Call for papers for international conference

Oct 03, 2019

A major international conference will take place in the Netherlands in 2020, in the city that was home to many of the Mayflower passengers for nearly 12 years before their voyage to America.

Of the 100 English 'Pilgrims' undertaking the 1620 Atlantic crossing, 50 hailed from the city of Leiden, where they had lived as religious refugees since 1609.

Among them was William Bradford, the later governor and chronicler of Plymouth Colony. The Mayflower voyage and the foundation of Plymouth Colony have become linked with origin narratives of the United States, which ignore not only the Pilgrims’ almost 12-year sojourn in Leiden and the larger Atlantic networks in which they were operating, but also the continuing impact of colonialism on indigenous societies and cultures.

The conference will take place from August 26-28, 2020, in the city where their pastor John Robinson led the Separatist congregation and William Brewster operated a secret dissenting press.

It will challenge the Anglo-American approach which has so often dominated the popular narrative of the early colonisation of North America, and prioritise a “four-nations” approach to include Dutch and Native American perspectives. Taking the Mayflower anniversary as starting point and central concern, this interdisciplinary conference seeks to interrogate the myths, power-bases, mobility, and knowledge production of colonial pasts through three distinct but related strands:

  • Contesting memories and commemorations
  • Colonialism, migration, and Indigenous impact and resistance
  • The production of knowledge, print culture, and national myths

The organisers are planning to edit a series of publications according to these themes and participants will be invited to submit their work for consideration following the conference.

Confirmed keynote speaker: Francis J. Bremer, Professor Emeritus of History at Millersville University, and internationally renowned Puritanism scholar and coordinator of the website New England Beginnings.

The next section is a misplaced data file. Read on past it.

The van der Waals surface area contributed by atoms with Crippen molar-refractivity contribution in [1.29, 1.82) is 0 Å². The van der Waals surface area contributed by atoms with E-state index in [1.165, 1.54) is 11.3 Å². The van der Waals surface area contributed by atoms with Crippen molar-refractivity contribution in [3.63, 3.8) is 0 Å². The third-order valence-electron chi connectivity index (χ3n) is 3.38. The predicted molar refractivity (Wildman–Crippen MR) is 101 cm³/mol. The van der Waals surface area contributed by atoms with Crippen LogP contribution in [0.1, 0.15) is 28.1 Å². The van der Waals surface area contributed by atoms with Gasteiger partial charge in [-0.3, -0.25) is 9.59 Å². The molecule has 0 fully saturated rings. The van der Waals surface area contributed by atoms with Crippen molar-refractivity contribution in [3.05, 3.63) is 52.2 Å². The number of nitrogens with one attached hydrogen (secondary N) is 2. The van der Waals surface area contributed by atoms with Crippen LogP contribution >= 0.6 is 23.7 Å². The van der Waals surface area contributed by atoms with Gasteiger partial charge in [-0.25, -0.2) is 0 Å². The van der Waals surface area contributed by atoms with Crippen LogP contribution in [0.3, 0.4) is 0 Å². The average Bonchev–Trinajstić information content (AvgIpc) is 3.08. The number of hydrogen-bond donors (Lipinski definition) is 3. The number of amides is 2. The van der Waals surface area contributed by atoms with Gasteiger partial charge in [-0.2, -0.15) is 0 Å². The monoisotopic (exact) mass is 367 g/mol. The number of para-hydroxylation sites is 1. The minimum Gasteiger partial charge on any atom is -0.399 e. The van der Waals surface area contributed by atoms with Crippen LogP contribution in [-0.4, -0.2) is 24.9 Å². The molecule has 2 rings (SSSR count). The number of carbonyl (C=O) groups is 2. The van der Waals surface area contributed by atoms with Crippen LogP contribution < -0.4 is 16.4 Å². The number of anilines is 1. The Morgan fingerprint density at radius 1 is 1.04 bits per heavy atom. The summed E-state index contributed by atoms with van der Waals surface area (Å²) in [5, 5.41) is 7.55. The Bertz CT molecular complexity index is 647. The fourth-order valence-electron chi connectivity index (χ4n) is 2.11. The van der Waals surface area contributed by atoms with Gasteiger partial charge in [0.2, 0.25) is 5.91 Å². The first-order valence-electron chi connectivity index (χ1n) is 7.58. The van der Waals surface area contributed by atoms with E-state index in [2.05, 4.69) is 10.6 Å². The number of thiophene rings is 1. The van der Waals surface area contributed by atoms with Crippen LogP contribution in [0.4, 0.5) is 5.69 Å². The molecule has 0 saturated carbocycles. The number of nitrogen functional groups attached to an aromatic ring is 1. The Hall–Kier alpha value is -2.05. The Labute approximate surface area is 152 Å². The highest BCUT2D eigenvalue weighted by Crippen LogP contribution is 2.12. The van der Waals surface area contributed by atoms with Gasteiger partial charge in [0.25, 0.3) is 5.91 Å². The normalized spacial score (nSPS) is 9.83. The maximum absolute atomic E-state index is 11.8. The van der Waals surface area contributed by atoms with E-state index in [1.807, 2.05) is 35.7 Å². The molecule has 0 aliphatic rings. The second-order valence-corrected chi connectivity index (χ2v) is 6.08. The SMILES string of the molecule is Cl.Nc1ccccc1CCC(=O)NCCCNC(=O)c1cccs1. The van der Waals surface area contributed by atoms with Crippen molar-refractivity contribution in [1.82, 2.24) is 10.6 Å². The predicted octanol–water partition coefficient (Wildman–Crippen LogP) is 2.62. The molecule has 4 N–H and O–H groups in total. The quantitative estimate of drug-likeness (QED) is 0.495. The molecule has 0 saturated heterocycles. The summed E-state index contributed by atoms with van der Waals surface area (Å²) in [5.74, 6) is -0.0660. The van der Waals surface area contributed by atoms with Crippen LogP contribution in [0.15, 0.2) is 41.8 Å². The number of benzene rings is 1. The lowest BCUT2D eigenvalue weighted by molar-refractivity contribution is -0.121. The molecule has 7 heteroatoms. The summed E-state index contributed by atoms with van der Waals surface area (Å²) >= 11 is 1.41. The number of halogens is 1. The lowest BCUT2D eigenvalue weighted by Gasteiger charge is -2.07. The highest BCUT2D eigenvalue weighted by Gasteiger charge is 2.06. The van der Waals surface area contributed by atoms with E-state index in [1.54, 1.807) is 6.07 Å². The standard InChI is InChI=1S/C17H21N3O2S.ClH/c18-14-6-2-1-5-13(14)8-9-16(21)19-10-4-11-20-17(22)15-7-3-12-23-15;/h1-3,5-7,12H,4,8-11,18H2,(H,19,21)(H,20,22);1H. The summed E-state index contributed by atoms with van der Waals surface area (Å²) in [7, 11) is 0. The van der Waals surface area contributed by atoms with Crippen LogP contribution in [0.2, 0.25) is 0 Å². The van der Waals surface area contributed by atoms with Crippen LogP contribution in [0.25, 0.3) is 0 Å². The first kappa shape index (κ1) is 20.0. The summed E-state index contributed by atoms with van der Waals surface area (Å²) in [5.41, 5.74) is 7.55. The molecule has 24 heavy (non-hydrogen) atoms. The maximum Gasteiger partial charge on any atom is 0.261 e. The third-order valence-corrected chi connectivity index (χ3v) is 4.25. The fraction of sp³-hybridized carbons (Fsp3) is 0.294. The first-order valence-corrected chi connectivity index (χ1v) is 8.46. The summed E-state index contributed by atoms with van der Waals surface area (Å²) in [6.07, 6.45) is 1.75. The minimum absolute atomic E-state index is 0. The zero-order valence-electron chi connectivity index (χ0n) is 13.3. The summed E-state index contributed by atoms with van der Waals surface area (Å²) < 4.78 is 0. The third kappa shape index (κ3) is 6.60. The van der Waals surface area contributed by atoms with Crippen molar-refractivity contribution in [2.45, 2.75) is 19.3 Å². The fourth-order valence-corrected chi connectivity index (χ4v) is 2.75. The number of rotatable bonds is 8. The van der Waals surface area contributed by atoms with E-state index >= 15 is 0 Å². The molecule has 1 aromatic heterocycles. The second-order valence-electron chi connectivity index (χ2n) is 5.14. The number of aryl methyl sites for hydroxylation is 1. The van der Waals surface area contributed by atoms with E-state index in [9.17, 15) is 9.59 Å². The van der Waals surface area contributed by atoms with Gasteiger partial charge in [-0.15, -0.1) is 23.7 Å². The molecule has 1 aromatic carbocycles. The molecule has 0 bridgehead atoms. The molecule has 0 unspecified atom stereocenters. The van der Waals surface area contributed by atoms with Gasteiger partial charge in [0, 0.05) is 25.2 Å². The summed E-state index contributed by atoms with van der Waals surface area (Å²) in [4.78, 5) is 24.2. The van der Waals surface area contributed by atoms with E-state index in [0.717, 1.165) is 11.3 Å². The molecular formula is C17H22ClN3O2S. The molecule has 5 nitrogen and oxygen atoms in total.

Paper and panel proposals from scholars in a wide range of disciplines are welcome – including history, literary and cultural studies, art history, religious studies, indigenous studies, linguistics, law, anthropology, and archaeology. Topics may include, but are not limited to, the following:

  • The Pilgrims and the construction and politics of public memory
  • The politics of historical commemorations
  • Indigenous responses to ‘founding’ narratives
  • The reclamation and reconstruction of indigenous languages
  • Puritan dissenters and missionaries in North America
  • Colonialism and indigenous resistance
  • S. Indian policies, nation building and national identity constructions
  • Memory culture and national myth production
  • Heritage and tourism
  • Pilgrim heritage sites; Pilgrim descendant organizations and communities
  • Dutch commemorations of the Pilgrims
  • Dutch cities as ‘cities of refugees’ and the history of religious tolerance in the Dutch Republic
  • Leiden in the Atlantic world
  • Religious mobility in the 16th and 17th centuries
  • Children’s literature and the colonial Atlantic world
  • The representation of (New England) Native Americans and/or the Pilgrims and Puritanism in American literature and art
  • Pilgrims and the construction of political culture: theocracy, democracy and tolerance
  • William Bradford’s Of Plymouth plantation, through the ages
  • Print, press and propaganda, material exchange and intellectual heritage.

Proposals for individual papers or panels  (normally comprising three papers of 15-20 minutes) should be submitted by November 15, 2019. Paper abstracts should be c. 300 words and accompanied by a short bio (for panels, include abstracts and speakers’ bios). Abstracts can be sent to Johanna C. Kardux, j.c.kardux@hum.leidenuniv.nl (please put in the subject heading “Mayflower400”). Submitters will receive notification of acceptance by January 1, 2020.

For more information see the Leiden Mayflower400 conference website

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